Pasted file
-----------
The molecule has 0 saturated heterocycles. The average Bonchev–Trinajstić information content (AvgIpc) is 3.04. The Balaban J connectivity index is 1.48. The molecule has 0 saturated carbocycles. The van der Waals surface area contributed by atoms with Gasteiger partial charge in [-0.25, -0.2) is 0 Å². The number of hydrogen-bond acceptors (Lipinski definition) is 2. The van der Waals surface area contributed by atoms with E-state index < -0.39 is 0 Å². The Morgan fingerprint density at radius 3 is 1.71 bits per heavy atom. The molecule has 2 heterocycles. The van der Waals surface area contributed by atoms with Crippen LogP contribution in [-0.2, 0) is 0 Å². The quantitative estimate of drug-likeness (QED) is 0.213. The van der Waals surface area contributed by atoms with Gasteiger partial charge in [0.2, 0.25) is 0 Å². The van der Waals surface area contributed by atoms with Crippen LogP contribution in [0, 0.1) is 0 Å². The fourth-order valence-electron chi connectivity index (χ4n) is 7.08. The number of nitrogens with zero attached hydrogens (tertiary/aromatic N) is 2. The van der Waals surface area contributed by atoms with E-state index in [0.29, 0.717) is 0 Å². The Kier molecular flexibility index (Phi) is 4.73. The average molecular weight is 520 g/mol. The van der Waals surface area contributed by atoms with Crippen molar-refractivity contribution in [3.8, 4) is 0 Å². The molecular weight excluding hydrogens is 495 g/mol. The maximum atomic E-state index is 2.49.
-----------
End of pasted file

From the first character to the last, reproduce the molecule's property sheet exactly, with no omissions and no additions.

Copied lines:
The molecule has 0 saturated heterocycles. The average Bonchev–Trinajstić information content (AvgIpc) is 3.04. The Balaban J connectivity index is 1.48. The molecule has 0 saturated carbocycles. The van der Waals surface area contributed by atoms with Gasteiger partial charge in [-0.25, -0.2) is 0 Å². The number of hydrogen-bond acceptors (Lipinski definition) is 2. The van der Waals surface area contributed by atoms with E-state index < -0.39 is 0 Å². The Morgan fingerprint density at radius 3 is 1.71 bits per heavy atom. The molecule has 2 heterocycles. The van der Waals surface area contributed by atoms with Crippen LogP contribution in [-0.2, 0) is 0 Å². The quantitative estimate of drug-likeness (QED) is 0.213. The van der Waals surface area contributed by atoms with Gasteiger partial charge in [0.2, 0.25) is 0 Å². The van der Waals surface area contributed by atoms with Crippen LogP contribution in [0, 0.1) is 0 Å². The fourth-order valence-electron chi connectivity index (χ4n) is 7.08. The number of nitrogens with zero attached hydrogens (tertiary/aromatic N) is 2. The van der Waals surface area contributed by atoms with E-state index in [0.29, 0.717) is 0 Å². The Kier molecular flexibility index (Phi) is 4.73. The average molecular weight is 520 g/mol. The van der Waals surface area contributed by atoms with Crippen molar-refractivity contribution in [3.8, 4) is 0 Å². The molecular weight excluding hydrogens is 495 g/mol. The maximum atomic E-state index is 2.49.